The Old Boys' Club: Schmoozing and the Gender Gap

45 Pages Posted: 9 Dec 2019

See all articles by Zoe Cullen

Zoe Cullen

Harvard University - Business School (HBS)

Ricardo Perez-Truglia

University of California, Los Angeles (UCLA); National Bureau of Economic Research (NBER)

Multiple version iconThere are 2 versions of this paper

Date Written: December 2019

Abstract

The old boys' club refers to the alleged advantage that male employees have over their female counterparts in interacting with powerful men. For example, male employees may schmooze with their managers in ways that female employees cannot. We study this phenomenon using data from a large financial institution. We use an event study analysis of manager rotation to estimate the causal effect of managers' gender on their employees' career progression. We find that when male employees are assigned to male managers, they are promoted faster in the following years than they would have been if they were assigned to female managers. Female employees, on the contrary, have the same career progression regardless of the manager's gender. These differences in career progression cannot be explained by differences in effort or output. This male-to-male advantage can explain a third of the gender gap in promotions. Moreover, we provide suggestive evidence that these manager effects are due to socialization between male employees and male managers. We show that these manager effects are present only if the employee works in close proximity to the manager. We use survey data to show that, after transitioning to a male manager, male employees spend more time with their managers. Finally, we study a shock to socialization within males, based on the anecdotal evidence that employees who smoke tend to spend more time together. We find that when male employees who smoke switch to male managers who smoke, they spend more of their breaks with their managers and are promoted faster in the following years. Moreover, the effects of these smoking manager switches are similar in timing and magnitude to the effects of the gender manager switches.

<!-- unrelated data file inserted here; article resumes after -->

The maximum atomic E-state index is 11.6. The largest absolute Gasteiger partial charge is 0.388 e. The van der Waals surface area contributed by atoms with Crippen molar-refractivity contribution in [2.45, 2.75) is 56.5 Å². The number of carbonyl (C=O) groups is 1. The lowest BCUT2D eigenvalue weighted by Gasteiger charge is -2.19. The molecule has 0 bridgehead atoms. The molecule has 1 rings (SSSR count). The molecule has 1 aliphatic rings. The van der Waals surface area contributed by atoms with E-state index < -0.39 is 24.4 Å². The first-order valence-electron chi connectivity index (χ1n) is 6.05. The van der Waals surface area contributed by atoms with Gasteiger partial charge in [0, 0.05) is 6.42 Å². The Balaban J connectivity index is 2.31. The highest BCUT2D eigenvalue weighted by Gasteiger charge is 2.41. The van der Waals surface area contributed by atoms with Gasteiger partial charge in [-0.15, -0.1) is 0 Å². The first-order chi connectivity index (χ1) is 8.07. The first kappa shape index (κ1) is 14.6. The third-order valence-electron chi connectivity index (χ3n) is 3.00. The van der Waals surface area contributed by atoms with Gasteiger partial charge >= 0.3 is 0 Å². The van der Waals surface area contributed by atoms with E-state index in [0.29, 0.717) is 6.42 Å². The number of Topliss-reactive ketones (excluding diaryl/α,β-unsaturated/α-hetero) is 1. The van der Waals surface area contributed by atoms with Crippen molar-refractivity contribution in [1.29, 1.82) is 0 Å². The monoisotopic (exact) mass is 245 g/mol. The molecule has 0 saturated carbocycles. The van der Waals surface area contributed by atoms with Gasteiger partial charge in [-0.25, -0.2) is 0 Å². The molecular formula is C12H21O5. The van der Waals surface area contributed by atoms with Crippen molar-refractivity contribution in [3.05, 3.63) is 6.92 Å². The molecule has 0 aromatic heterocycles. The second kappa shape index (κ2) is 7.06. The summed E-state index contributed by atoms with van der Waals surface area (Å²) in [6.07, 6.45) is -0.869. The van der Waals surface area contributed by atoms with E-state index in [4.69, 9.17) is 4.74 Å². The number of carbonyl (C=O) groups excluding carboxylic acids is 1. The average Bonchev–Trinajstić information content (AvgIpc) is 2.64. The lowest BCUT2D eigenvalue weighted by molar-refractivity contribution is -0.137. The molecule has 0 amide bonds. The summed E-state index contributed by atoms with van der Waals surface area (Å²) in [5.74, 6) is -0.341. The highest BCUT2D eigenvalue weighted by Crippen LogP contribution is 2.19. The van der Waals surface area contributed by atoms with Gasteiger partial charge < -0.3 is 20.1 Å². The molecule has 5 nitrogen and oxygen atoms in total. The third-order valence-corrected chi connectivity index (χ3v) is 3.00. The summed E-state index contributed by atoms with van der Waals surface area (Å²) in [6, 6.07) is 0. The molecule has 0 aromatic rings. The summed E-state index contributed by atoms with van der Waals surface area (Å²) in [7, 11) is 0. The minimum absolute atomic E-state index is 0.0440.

Keywords: gender, career, promotions, socialization, networking

JEL Classification: J1, J16, J7, Z1, Z13

Suggested Citation

Cullen, Zoe and Perez-Truglia, Ricardo, The Old Boys' Club: Schmoozing and the Gender Gap (December 2019). Available at SSRN: https://ssrn.com/abstract=3493478 or http://dx.doi.org/10.2139/ssrn.3493478

Zoe Cullen (Contact Author)

Harvard University - Business School (HBS) ( email )

Soldiers Field Road
Morgan 270C
Boston, MA 02163
United States

HOME PAGE: http://www.hbs.edu/faculty/Pages/profile.aspx?facId=879471

Ricardo Perez-Truglia

University of California, Los Angeles (UCLA) ( email )

405 Hilgard Avenue
Box 951361
Los Angeles, CA 90095
United States

HOME PAGE: http://www.anderson.ucla.edu/perez-truglia

National Bureau of Economic Research (NBER) ( email )

1050 Massachusetts Avenue
Cambridge, MA 02138
United States

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